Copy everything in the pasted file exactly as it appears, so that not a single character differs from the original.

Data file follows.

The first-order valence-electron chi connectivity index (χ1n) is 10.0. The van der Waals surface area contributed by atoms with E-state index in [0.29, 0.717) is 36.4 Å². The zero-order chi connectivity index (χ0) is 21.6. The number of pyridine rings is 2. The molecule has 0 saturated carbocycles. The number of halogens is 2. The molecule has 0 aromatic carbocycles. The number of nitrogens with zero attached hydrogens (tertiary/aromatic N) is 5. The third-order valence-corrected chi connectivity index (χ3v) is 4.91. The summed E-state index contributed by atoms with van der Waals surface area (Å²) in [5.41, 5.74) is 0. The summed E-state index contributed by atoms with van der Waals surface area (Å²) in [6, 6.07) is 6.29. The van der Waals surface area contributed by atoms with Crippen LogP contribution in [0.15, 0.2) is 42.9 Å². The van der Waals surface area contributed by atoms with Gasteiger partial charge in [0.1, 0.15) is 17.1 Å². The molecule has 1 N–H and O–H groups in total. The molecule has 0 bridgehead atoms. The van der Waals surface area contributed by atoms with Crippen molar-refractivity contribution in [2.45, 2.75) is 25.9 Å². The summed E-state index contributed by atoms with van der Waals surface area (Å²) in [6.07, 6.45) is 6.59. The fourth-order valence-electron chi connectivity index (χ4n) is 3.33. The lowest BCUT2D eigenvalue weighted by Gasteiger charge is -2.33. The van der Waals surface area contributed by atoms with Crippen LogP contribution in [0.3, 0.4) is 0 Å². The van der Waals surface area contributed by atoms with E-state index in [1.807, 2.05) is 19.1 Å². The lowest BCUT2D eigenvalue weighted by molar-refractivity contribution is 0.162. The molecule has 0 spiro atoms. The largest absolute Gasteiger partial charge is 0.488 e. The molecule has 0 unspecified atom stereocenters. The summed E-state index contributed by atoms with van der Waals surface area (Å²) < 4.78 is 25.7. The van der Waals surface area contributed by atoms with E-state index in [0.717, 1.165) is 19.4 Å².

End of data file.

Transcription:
The first-order valence-electron chi connectivity index (χ1n) is 10.0. The van der Waals surface area contributed by atoms with E-state index in [0.29, 0.717) is 36.4 Å². The zero-order chi connectivity index (χ0) is 21.6. The number of pyridine rings is 2. The molecule has 0 saturated carbocycles. The number of halogens is 2. The molecule has 0 aromatic carbocycles. The number of nitrogens with zero attached hydrogens (tertiary/aromatic N) is 5. The third-order valence-corrected chi connectivity index (χ3v) is 4.91. The summed E-state index contributed by atoms with van der Waals surface area (Å²) in [5.41, 5.74) is 0. The summed E-state index contributed by atoms with van der Waals surface area (Å²) in [6, 6.07) is 6.29. The van der Waals surface area contributed by atoms with Crippen LogP contribution in [0.15, 0.2) is 42.9 Å². The van der Waals surface area contributed by atoms with Gasteiger partial charge in [0.1, 0.15) is 17.1 Å². The molecule has 1 N–H and O–H groups in total. The molecule has 0 bridgehead atoms. The van der Waals surface area contributed by atoms with Crippen molar-refractivity contribution in [2.45, 2.75) is 25.9 Å². The summed E-state index contributed by atoms with van der Waals surface area (Å²) in [6.07, 6.45) is 6.59. The fourth-order valence-electron chi connectivity index (χ4n) is 3.33. The lowest BCUT2D eigenvalue weighted by Gasteiger charge is -2.33. The van der Waals surface area contributed by atoms with Crippen LogP contribution in [0.3, 0.4) is 0 Å². The van der Waals surface area contributed by atoms with E-state index in [1.807, 2.05) is 19.1 Å². The lowest BCUT2D eigenvalue weighted by molar-refractivity contribution is 0.162. The molecule has 0 spiro atoms. The largest absolute Gasteiger partial charge is 0.488 e. The molecule has 0 unspecified atom stereocenters. The summed E-state index contributed by atoms with van der Waals surface area (Å²) < 4.78 is 25.7. The van der Waals surface area contributed by atoms with E-state index in [0.717, 1.165) is 19.4 Å².